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It would seem that my window manager is being messed up by the variable LC_CTYPE. From doing a little research it needs to be set to en_US before X starts. ...
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  1. #1
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    Lubuntu - wHow do I set LC_TYPE=en_US


    It would seem that my window manager is being messed up by the variable LC_CTYPE. From doing a little research it needs to be set to en_US before X starts.

    (Not enough posts to post links yet)
    Please Google the article "hackerfactor twm"

    How can this be done on Lubuntu as it starts X when the system boots?

    Here is a picture of my problem you can see the title bars and menus are being rendered double scale.

    (Can't post links you'll need to modify the one below)
    imageshack.us/photo/my-images/21/screenshotmcu.png/

  2. #2
    Just Joined! mewmew's Avatar
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    To do what you're trying to do, you need to use
    Code:
    sudo nano /etc/environment
    and add the line
    Code:
    LC_CTYPE=en_US
    if LC_CTYPE is not already defined in the file. Then do a full reboot.

    (all this according to help.ubuntu.com/community/EnvironmentVariables#List_of_common_environment_va riables)

  3. #3
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    Thanks for the help but the fix didn't seem to change anything after a reboot. TWM and vTWM both still have double sized text.

    Oddly enough my system has become unstable after the change (system freezing and keyboard lights blinking). This cannot be directly tied to the change so I can't say for sure that was the problem. I do know it did not appear to fix my dilemma.

  4. #4
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    Look for this directory:

    /etc/X11/xinit/

    In it, see if these files exist:

    XClients
    xinitrc

    modify one of them to add your hack (put it before the exec of twm, etc.) and see if that works.

  5. #5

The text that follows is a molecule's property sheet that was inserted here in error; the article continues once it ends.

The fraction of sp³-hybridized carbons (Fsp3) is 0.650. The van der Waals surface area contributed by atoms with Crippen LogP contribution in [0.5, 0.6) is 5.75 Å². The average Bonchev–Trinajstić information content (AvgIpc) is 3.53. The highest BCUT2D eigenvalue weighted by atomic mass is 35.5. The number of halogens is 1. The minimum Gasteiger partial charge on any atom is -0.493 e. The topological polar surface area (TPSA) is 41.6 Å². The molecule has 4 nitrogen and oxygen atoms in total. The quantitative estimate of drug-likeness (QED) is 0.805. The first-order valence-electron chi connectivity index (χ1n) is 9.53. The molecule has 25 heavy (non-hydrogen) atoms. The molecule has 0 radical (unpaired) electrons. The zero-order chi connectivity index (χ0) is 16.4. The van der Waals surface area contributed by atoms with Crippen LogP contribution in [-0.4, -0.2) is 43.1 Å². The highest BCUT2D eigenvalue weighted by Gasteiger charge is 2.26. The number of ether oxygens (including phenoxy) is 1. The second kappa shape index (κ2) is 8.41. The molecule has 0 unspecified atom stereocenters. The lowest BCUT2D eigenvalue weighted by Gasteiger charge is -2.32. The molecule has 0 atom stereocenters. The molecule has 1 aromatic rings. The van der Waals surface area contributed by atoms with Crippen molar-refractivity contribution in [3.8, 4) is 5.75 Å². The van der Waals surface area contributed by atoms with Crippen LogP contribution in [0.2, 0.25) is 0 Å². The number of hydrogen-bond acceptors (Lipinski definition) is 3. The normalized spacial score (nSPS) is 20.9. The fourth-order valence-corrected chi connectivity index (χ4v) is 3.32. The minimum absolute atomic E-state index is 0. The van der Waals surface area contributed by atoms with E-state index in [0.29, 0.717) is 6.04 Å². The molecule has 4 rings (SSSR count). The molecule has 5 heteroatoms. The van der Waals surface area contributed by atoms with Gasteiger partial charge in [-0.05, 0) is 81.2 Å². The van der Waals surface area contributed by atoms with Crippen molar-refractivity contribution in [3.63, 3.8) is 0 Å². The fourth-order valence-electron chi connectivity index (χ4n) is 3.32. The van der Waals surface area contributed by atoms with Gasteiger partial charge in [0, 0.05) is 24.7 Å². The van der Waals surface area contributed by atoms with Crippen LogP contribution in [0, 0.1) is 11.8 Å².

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    Hmm, I don't know that that helped either. I find it sort of annoying that the *buntu flavors sort of take over login and display managers. It makes it difficult to know exactly where the entry point is into X11.

    This information might help you.
    (prefix with h t t p: if need be)
    imageshack.us/photo/my-images/42/screenshotukg.png/

    Thanks again.

  6. #6
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    What about using LANG="en_US" instead of the other variable name?

    I know that gets set on my RH/Fedora systems in the /etc/sysconfig/i18n file, but that probably doesn't exist on your *buntu box. Try looking for LANG or LC_CTYPE getting setting somewhere, e.g.:

    Code:
    find /etc/ -type f -exec egrep -H "(LANG|LC_CTYPE)" {} \;
    Edit: run that find command as root, or pipe the permission errors to /dev/null to make sense of the output
    Last edited by atreyu; 01-13-2012 at 05:27 AM. Reason: forgot find variable

  7. #7
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    Thanks atreyu.
    Hopefully this will help others.

    There is a file in lubuntu called
    /etc/default/locale:"LANG=en_US.UTF-8"
    I changed it to:
    /etc/default/locale:"LANG=en_US"
    Then selected Default for the language selection on the login screen.

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